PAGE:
UPDATE, May 17, 2013: The Los Angeles Unified School District board voted on Tuesday, May 14, to end suspensions for "willful defiance" (see history below). According to CBS News, the policy, which was affecting black and Hispanic students in disproportionate numbers, allowed staff to suspend "disruptive" students for such offenses as refusing to remove their hats or turn off their cell phones.
UPDATE, April 17, 2013: Reporting yesterday in EdSource, Louis Freedberg announced that Friday State Superintendent of Public Instruction Tom Torlakson will release a new database showing that fully 50% of California school suspensions (and 25% of expulsions) are for "willful defiance" of authority.
Meanwhile, tonight, the Santa Clara County Board of Education heard a report on SC county suspension numbers. As reported by Jennifer Wadsworth in San Jose Inside:
...In Santa Clara County, which counted an enrollment last school year of 265,618 pupils, 52 percent of the 19,770 suspensions last year were “discretionary,” ordered for things like “willful defiance,” cutting class and smoking on campus, according top a 2012 report from child advocacy group Kids in Common.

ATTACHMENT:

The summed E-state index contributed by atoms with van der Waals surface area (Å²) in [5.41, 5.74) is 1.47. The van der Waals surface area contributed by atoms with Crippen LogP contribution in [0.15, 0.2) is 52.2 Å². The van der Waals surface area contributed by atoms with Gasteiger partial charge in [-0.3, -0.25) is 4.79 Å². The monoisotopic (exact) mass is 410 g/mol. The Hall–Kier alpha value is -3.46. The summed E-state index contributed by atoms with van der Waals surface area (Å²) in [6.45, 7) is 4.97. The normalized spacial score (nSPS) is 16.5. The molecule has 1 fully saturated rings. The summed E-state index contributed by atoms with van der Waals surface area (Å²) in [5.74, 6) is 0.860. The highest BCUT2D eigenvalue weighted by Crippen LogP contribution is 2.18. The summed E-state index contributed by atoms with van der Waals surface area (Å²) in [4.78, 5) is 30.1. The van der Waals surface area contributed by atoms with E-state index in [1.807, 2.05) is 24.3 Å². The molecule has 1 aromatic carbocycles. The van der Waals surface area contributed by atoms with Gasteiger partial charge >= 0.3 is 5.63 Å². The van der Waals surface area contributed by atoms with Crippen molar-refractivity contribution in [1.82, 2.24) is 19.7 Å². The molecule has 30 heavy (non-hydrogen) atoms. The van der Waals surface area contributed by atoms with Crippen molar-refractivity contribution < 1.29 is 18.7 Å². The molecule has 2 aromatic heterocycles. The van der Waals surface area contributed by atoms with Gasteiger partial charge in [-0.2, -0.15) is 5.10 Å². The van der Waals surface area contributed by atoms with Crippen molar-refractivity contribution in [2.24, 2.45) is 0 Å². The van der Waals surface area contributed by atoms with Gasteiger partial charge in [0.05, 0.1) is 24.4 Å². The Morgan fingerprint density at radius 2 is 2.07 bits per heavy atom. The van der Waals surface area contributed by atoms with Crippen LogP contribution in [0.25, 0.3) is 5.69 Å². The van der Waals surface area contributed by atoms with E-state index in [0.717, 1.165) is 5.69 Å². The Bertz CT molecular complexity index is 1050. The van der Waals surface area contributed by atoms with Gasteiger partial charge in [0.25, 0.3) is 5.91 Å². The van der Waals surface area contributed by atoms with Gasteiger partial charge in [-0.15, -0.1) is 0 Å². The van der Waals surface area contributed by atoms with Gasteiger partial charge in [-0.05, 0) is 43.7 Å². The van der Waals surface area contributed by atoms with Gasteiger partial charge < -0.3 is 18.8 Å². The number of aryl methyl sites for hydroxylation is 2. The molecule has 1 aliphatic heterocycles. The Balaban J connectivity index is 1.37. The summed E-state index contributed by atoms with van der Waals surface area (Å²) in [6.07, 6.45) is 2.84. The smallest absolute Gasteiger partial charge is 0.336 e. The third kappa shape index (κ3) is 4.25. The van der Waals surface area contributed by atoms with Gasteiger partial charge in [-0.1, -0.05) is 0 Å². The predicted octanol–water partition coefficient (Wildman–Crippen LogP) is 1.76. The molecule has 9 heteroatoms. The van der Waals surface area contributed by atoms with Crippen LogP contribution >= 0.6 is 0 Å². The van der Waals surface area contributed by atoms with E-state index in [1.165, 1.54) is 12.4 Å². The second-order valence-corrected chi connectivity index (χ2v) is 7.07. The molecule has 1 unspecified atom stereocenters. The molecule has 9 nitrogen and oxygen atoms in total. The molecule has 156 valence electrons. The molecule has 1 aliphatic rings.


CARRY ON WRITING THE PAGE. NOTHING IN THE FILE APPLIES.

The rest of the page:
Dana Bunnett, director of Kids in Common, and Mariel Caballero at left, of the Santa Clara County Public Defender’s Office, will deliver a report titled “Zero Suspension Policy,” which outlines not only recent stats but also suspension alternatives.
From Freedberg's article:
The new database shows that African American students, who make up only 6.5 percent of public school students, comprise 19 percent of all suspensions. By contrast, white students make up 26 percent of student enrollment, but only 20 percent of suspensions. Latino students are suspended at approximately the same level as their proportion of the total student enrollment.
California Department of Education officials provided a preview of some of the new data at a hearing of the Senate Select Committee on Delinquency Prevention and Youth Development chaired by Assemblymember Roger Dickinson, D-Sacramento. “The California data is long overdue and I am very pleased that the department has collected the data and is releasing it,” he said.
Legislation authored by Dickinson (AB 420) that will restrict the use of the ill-defined “willful defiance” category [see history below the jump]...
The new database [was] collected as part of the California Longitudinal Pupil Achievement Data System (CALPADS)...
In the 2011-12 school year, there were 710,869 in-school and out-of-school suspensions in California schools, but many students were suspended more than once. The new database shows that a total of 366,629 students were suspended during that year – a suspension rate of approximately 6 percent. That means that about one in 16 of all public school students were suspended at least once during the school year. Because students are suspended much more frequently in high school, suspension rates for grades 9-12 are likely to be far higher than that.